In the context of the Kingdom of Saudi Arabia, measurement of EBP beliefs and EBP implementation among graduate nursing students showed a very low overall mean score in the implementation of EBP, suggesting an association between EBP beliefs and attendance to EBP training and age. These results are similar to the findings and also correspond with studies made in the Turkey clinical care setting where it was found that nurses' knowledge, skills, and practice levels regarding EBP were relatively low, although they held positive attitudes and beliefs toward EBP.,,, Verloo (2017) et al. . investigated the EBP beliefs and EBP implementation using the same instruments in the Swiss clinical setting. They reported EBP beliefs' mean is 56 points (1.5 points lower than the present study), and an EBP implementation's mean is only 13 points reflecting a lower level of implementation in comparison with the current study (mean of 45 points). The researchers explained a large variance of means due to the participants' heterogeneity in regard to education level and age, which differs from this study, as this sample was more homogeneous (80% had graduate or postgraduate degree and 80% were under 40 years old). Similar to this study's findings, the Swiss study reported higher scores in items related to the value of EBP, while the lowest score came from the statement, “I am sure that I can access the best resources to implement EBP.”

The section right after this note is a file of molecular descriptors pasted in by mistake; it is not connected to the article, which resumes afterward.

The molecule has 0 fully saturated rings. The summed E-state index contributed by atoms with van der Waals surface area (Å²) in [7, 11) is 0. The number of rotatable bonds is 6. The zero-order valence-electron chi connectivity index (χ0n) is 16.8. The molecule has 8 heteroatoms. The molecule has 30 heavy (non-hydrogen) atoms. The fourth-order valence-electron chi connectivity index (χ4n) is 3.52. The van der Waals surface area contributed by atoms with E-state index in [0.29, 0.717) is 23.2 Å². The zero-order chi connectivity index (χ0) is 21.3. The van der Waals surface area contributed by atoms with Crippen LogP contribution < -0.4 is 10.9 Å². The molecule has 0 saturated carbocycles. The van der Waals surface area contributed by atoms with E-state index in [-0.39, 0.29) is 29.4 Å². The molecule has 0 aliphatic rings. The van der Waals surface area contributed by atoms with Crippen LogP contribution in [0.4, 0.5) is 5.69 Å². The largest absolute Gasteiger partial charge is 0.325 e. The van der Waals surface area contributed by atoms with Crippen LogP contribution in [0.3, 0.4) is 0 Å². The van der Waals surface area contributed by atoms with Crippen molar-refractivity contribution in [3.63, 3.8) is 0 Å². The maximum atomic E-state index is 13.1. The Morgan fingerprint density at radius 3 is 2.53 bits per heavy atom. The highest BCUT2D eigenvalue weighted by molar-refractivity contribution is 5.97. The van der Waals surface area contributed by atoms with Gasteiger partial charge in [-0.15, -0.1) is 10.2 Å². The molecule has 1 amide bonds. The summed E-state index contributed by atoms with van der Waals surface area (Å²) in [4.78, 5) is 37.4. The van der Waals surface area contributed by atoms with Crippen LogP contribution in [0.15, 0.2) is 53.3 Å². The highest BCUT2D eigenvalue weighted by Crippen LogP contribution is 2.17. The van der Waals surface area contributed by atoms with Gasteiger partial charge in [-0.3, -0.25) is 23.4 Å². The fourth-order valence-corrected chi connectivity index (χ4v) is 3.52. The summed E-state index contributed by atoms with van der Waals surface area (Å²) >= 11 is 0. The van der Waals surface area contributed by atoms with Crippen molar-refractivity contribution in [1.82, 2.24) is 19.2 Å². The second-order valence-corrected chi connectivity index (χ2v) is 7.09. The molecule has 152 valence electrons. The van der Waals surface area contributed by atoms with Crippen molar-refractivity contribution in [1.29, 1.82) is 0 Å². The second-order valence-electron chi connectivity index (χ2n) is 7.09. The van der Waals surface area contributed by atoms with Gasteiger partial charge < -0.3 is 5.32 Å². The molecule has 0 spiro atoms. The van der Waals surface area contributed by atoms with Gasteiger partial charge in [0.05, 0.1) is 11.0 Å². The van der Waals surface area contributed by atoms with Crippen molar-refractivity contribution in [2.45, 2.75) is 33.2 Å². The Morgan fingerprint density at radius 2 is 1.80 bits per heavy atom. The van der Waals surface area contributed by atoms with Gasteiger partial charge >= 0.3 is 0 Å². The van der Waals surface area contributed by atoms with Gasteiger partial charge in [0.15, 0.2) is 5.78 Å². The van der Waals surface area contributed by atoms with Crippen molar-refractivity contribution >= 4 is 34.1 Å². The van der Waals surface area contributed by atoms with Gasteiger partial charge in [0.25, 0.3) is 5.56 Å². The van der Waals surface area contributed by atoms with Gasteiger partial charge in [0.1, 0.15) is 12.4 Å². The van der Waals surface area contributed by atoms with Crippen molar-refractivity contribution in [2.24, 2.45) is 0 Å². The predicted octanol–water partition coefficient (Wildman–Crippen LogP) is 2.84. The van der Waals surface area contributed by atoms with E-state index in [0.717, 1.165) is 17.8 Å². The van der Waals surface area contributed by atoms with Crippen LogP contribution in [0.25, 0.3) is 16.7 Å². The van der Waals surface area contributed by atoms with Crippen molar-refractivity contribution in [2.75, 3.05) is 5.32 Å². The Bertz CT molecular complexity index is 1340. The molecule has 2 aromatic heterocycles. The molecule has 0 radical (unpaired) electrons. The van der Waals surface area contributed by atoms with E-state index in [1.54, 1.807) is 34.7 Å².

In the Saudi settings, nurses identified their own experiences as the most frequently used sources of knowledge for practice. The least frequent were external sources of research evidence. In this study, it was found that 60% of the sample had accessed the National Guidelines Clearinghouse up to three times in the past 8 weeks, and only 23% had read and appraised a clinical research study more than six times in the last 8 weeks. Kilicli et al. reported that nursing experience and information acquired through nursing school were the most frequently used sources of knowledge for their clinical practice, rather than research results. A recent integrative review found that although nurses were familiar with, had positive attitudes toward, and believed in the value of EBP, they perceived their own EBP practice knowledge and skills as insufficient for employing them. In addition, nurses reported that the most important barriers perceived by cardiovascular nurses were lack of time, collaboration, and self-authority to utilize research.